The most recent U.S. recession and recovery have been accompanied by a sharp decline in the labor force participation rate. The largest declines have occurred in states with the largest job losses. This suggests that some of the recent drop in the national labor force participation rate could be cyclical. Past recoveries show evidence of a similar cyclical relationship between changes in employment and participation, which could portend a moderation or reversal of the participation decline as the current recovery continues.
Since the beginning of the recession in 2007, the U.S. labor force participation rate has dropped sharply. Some of this decline reflects long-term demographic trends and other factors that helped push down the participation rate before 2007. But the recent withdrawal of prime-age workers from the labor market is unprecedented and may reflect a cyclical component that could reverse as the labor market recovery solidifies. The return of these workers to the labor force would partially offset the longer-term demographic influences and potentially cause the participation rate to bounce back. Moreover, the increase in the number of active jobseekers in the labor force associated with higher participation could slow the decline in the unemployment rate.
Assessing the contribution of cyclical factors and the likelihood of a reversal or slower decline in labor force participation is difficult based on aggregate labor market data alone. Such data cannot perfectly distinguish between long-term trends and shorter-term cyclical factors, particularly given the severity of the labor market dislocation during the past recession. To assess the role of cyclical factors in the current recovery, the authors examine state-level variation in the relationship between changes in the labor force participation rate and changes in employment over several business cycles.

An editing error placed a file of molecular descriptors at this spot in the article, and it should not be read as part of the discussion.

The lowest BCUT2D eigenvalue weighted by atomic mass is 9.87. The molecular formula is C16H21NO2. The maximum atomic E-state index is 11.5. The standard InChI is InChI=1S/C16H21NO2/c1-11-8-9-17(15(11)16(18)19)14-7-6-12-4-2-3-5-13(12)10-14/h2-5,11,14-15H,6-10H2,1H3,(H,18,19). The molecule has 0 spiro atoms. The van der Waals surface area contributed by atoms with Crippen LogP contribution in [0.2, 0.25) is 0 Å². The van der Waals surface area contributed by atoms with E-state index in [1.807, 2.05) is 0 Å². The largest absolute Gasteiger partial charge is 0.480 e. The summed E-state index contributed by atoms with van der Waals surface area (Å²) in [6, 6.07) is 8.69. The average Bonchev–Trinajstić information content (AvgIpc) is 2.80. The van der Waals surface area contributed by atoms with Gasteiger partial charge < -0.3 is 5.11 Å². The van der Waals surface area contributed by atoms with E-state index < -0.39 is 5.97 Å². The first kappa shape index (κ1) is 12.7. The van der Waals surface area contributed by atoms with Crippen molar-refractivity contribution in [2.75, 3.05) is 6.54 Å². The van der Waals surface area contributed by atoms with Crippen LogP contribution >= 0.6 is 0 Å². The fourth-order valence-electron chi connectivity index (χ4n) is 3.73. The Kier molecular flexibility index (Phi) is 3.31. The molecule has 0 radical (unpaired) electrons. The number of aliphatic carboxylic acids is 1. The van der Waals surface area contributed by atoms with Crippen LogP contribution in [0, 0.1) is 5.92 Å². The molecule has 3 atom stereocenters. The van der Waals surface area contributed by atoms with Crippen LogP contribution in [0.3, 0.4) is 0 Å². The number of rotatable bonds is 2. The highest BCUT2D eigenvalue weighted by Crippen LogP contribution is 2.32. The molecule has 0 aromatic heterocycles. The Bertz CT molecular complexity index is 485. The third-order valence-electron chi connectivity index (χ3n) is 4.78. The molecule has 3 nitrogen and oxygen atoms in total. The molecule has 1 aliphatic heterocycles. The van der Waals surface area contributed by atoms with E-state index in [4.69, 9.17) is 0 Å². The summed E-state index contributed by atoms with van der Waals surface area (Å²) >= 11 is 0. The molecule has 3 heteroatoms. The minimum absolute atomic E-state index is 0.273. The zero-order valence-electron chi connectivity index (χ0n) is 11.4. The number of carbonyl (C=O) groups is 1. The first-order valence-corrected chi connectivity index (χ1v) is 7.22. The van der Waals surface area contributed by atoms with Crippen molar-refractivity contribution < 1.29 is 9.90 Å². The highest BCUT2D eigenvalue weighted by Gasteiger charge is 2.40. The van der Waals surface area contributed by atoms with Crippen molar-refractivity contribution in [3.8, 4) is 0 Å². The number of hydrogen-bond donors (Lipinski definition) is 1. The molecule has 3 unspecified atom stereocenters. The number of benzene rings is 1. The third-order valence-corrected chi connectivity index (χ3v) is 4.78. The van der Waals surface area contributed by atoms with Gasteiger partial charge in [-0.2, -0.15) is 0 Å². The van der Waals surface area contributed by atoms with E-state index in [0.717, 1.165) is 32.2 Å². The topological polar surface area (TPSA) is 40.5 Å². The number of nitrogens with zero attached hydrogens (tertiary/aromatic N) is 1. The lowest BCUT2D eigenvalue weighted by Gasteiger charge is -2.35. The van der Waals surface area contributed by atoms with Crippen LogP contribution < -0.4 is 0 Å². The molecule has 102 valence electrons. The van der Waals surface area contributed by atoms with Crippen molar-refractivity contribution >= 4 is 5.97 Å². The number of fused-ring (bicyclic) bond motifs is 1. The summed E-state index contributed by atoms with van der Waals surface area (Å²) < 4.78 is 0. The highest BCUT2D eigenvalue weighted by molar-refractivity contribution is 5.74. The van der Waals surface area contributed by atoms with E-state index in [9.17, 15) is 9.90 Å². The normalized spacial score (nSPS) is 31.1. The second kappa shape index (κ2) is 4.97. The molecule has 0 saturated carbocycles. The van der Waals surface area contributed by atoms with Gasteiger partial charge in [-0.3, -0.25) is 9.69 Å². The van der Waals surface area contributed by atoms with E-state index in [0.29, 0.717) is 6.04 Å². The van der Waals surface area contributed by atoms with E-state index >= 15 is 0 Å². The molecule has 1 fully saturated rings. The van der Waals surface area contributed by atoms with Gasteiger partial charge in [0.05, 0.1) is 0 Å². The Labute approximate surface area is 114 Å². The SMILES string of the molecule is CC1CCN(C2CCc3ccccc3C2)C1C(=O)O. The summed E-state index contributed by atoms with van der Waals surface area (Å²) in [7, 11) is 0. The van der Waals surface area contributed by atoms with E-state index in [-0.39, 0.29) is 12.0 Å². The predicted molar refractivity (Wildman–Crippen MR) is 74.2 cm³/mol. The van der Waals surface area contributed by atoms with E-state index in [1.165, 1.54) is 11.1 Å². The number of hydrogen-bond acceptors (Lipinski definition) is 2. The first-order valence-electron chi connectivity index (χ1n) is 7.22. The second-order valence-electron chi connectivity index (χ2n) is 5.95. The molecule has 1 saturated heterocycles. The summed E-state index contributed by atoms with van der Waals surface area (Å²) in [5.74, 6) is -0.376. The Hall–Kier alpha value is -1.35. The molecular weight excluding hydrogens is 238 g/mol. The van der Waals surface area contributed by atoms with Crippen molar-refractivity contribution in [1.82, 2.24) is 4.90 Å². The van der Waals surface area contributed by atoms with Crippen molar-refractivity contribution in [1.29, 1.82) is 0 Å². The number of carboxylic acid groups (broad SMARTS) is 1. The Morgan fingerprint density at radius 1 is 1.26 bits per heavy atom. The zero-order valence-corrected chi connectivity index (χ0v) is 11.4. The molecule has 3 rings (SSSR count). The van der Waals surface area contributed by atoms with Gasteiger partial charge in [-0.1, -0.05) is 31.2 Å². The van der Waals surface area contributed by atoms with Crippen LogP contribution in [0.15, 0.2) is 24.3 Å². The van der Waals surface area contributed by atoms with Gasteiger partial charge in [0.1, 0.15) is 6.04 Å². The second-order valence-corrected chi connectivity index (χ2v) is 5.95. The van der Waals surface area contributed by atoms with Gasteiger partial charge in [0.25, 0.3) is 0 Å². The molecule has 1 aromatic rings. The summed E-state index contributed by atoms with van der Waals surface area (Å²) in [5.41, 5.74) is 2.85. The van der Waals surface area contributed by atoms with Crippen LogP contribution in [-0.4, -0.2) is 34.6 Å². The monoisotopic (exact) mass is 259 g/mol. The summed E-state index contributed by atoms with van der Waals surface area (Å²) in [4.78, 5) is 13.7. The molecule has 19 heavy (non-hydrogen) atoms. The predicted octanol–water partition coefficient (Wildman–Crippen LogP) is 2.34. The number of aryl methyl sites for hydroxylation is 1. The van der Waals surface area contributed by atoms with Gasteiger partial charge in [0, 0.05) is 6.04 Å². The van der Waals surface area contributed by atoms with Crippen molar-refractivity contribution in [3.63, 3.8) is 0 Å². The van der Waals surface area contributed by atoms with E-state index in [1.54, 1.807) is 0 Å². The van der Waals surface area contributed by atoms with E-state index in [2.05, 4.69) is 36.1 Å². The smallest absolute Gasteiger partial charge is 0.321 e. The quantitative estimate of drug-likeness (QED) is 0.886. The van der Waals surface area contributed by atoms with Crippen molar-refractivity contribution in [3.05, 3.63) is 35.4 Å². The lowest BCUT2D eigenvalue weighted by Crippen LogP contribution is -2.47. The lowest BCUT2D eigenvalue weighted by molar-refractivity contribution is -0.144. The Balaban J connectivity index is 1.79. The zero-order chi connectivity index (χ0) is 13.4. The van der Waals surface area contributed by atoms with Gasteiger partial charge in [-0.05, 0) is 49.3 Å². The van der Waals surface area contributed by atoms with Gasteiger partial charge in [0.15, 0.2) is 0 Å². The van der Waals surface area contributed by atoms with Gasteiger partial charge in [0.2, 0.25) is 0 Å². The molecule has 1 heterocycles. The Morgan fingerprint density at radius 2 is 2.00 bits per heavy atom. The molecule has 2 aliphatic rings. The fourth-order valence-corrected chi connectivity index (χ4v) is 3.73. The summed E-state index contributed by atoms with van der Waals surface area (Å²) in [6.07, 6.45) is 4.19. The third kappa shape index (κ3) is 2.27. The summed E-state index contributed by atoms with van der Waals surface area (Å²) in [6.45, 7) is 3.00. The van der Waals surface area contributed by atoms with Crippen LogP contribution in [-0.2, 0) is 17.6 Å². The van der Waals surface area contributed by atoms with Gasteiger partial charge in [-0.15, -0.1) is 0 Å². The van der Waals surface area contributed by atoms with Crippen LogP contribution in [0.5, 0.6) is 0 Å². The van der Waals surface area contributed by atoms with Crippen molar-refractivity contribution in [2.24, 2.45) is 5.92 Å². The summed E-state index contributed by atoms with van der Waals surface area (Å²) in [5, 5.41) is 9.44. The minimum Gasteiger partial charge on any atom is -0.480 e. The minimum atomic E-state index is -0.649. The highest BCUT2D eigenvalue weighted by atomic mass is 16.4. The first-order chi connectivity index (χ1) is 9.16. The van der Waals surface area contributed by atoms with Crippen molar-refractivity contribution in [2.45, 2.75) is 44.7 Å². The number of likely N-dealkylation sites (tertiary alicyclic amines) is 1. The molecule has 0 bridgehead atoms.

Figure 2 displays the relationship between the percentage changes in state-level labor force participation rates and payroll employment in the most recent downturn. The figure shows wide cross-state variation in the extent of job loss and changes in participation. The upward-sloping blue line shows that changes in employment and participation are positively related across states. Larger declines in employment are associated with larger declines in labor force participation rates. This systematic relationship at the state level between the severity of employment losses and the decline in participation suggests that the drop in the national participation rate may also have an important cyclical component. These results reinforce the findings of other researchers who have found evidence of cyclicality in the labor force participation rate.
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